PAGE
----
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Load monitoring


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#1 T Harrison

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Posted 04 December 2003 - 05:26 AM

Some questions for the IQ team regarding the detail of load monitoring:

1) Need more explanation of HOW the load monitoring is performed, in order to explain to a consultant and contractor.
2) How is it possible to calculate the minimum signal required to ensure that the system can accurately load monitor at all times, as the system needs some stimulus in order to monitor.
3) Need advice on how to set the high and low impedance limits. The system concerned would be a three-way active system, so will have different components on different channels.
4) It appears not to be possible to measure the impedance curve of the load, although this feature used to be available in the now discontinued SLM-8 module (curve viewer under the View menu), and is available on competitive product - the EV P series amps for instance. Is this planned to be available for the future?

We have scoured the documentation for greater explanation, but without success.

Any further information on the subject would be greatly appreciated.

Tim Harrison
Fuzion plc.

#2 Bradford Benn

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Posted 04 December 2003 - 02:28 PM

Average load impedance is calculated as a function of amplifier output voltage and current. The system requires approximately 20-30 mA of average amplifier output current for adequate supervision. This allows typically low average output power levels of less than ? watt with most loads. The maximum load impedance for reliable system performance is limited to about 50 ohms. Higher impedances can be measured but may require higher amplifier output levels for reliable operation.

Most amplifier/load systems can be configured and supervised by following these steps:
  • Configure your audio system using a known ?good? load, then enable the Load Supervision feature.
  • Provide typical program material at a level high enough to light the ?test? indicator.
  • Run the system at this level until the average impedance stabilizes. This may take seconds to minutes depending on level, duty-cycle, etc.
  • Set the nominal impedance at the measured value average. This optimizes the supervision algorithm for voltage and current levels versus the actual load. Note: a higher nominal setting will require higher output levels.
  • Set the high limit at twice average and the low limit at one-fourth nominal (just a suggested arbitrary starting point).
  • Let the system run for extended periods using any and all typical program material.
  • Adjust the high/low limits, if necessary, to account for any variance in average measured impedance.
  • Enable error reporting, if desired.
This procedure should work well for most applications. However, some applications can be a little more difficult. Some very low-level and/or low duty-cycle signals may not adequately ?test? the load. Lab and situation testing have shown output levels as small 40 dB below rated amplifier output to be enough for most low-impedance loads. Higher impedance loads such as those used in ?lightly-loaded? 70V distribution lines may require signal level near 20 dB below rated output.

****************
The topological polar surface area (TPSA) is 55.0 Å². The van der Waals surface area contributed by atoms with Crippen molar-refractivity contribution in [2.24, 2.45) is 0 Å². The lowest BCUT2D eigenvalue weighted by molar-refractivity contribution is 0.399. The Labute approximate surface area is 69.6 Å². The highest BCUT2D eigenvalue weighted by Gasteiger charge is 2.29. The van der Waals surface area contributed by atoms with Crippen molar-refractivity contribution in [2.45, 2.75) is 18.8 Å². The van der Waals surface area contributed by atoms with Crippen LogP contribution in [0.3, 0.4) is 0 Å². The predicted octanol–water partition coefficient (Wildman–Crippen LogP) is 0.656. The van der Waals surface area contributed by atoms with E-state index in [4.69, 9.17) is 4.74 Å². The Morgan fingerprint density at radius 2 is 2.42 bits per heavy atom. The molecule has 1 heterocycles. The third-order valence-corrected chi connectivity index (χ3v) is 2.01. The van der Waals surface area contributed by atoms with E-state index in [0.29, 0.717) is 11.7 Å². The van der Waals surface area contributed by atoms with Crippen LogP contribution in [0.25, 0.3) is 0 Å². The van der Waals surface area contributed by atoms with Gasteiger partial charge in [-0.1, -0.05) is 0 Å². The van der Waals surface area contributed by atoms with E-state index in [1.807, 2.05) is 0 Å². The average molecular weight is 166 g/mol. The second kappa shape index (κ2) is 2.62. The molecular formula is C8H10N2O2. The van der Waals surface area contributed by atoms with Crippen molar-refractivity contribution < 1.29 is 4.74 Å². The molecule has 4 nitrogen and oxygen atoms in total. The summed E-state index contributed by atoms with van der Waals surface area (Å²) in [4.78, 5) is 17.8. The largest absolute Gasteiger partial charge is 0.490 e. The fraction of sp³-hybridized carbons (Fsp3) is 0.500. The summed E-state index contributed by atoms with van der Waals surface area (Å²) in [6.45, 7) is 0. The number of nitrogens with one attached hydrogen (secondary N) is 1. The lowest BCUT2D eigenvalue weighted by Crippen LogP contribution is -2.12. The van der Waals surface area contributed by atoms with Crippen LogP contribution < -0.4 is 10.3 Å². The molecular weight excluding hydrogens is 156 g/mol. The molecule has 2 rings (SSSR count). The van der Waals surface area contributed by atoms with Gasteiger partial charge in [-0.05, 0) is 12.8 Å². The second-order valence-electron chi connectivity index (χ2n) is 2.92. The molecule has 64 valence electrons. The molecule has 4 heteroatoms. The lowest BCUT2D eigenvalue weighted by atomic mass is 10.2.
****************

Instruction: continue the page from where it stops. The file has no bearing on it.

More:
The ?Nominal Load Impedance? control is used to optimize the system for the most accurate calculation of load impedance. It should be set to the expected nominal (or rated) impedance of the ?normal? load.

The high limit should be set for at least 2 times the expected nominal or actual measured load, while the low limit should be set to ? the expected nominal or actual measured load.

It is well known that the typical loudspeaker impedance is not the same for all frequencies. This variance is due to the effect of electrical properties such as the expected increase in impedance at high frequencies due to driver voice-coil inductance, or the peaks and valleys due to passive crossovers. Testing of various passive boxes has shown peaks of 100 ohms or more! Low frequency impedance variation can come from the interaction of the driver compliance with that of the box. The low frequency variations are usually wide bandwidth and may vary from 6 to 30 ohms on an 8-ohm driver. The load supervision algorithm easily averages out these anomalies in most systems. However, there may be some extreme situations for very narrow bandwidth (i.e. single-note) signals and/or very widely varying loads
-=Brad

Bradford Benn
Business Development Manager - Crown International
http://www.crownaudio.com/

#3 T Harrison

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Posted 16 December 2003 - 05:11 AM

Thanks Brad. All very useful and practical background which the contractor appreciates. The only area which remains unanswered is no. 4...
Tim

#4 Bradford Benn

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Posted 16 December 2003 - 08:16 AM

All that I can say about number 4 is that it would require doing a sweep to determine the entire curve, something which typically can not be done while the system is in use. Most people find that objectionable.
-=Brad

Bradford Benn
Business Development Manager - Crown International
http://www.crownaudio.com/